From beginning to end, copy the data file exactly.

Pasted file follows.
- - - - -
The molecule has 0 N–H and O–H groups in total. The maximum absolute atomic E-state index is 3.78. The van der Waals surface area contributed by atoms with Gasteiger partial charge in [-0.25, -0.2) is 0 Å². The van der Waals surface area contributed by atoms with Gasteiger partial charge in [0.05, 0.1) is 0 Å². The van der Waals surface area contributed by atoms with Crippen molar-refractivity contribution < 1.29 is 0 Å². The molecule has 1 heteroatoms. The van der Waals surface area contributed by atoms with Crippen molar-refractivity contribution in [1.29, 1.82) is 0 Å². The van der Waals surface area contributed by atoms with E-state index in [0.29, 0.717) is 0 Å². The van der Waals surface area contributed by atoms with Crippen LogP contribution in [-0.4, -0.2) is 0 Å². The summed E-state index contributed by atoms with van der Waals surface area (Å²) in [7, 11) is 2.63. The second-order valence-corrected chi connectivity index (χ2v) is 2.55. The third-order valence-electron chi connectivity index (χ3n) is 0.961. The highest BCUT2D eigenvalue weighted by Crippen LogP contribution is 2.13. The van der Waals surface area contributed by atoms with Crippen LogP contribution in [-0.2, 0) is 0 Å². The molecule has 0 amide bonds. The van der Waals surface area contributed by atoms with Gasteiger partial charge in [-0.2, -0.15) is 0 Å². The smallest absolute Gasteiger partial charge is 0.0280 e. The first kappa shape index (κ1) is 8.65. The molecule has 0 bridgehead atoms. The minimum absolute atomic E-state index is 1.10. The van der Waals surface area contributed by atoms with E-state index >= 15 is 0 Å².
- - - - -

The molecule has 0 N–H and O–H groups in total. The maximum absolute atomic E-state index is 3.78. The van der Waals surface area contributed by atoms with Gasteiger partial charge in [-0.25, -0.2) is 0 Å². The van der Waals surface area contributed by atoms with Gasteiger partial charge in [0.05, 0.1) is 0 Å². The van der Waals surface area contributed by atoms with Crippen molar-refractivity contribution < 1.29 is 0 Å². The molecule has 1 heteroatoms. The van der Waals surface area contributed by atoms with Crippen molar-refractivity contribution in [1.29, 1.82) is 0 Å². The van der Waals surface area contributed by atoms with E-state index in [0.29, 0.717) is 0 Å². The van der Waals surface area contributed by atoms with Crippen LogP contribution in [-0.4, -0.2) is 0 Å². The summed E-state index contributed by atoms with van der Waals surface area (Å²) in [7, 11) is 2.63. The second-order valence-corrected chi connectivity index (χ2v) is 2.55. The third-order valence-electron chi connectivity index (χ3n) is 0.961. The highest BCUT2D eigenvalue weighted by Crippen LogP contribution is 2.13. The van der Waals surface area contributed by atoms with Crippen LogP contribution in [-0.2, 0) is 0 Å². The molecule has 0 amide bonds. The van der Waals surface area contributed by atoms with Gasteiger partial charge in [-0.2, -0.15) is 0 Å². The smallest absolute Gasteiger partial charge is 0.0280 e. The first kappa shape index (κ1) is 8.65. The molecule has 0 bridgehead atoms. The minimum absolute atomic E-state index is 1.10. The van der Waals surface area contributed by atoms with E-state index >= 15 is 0 Å².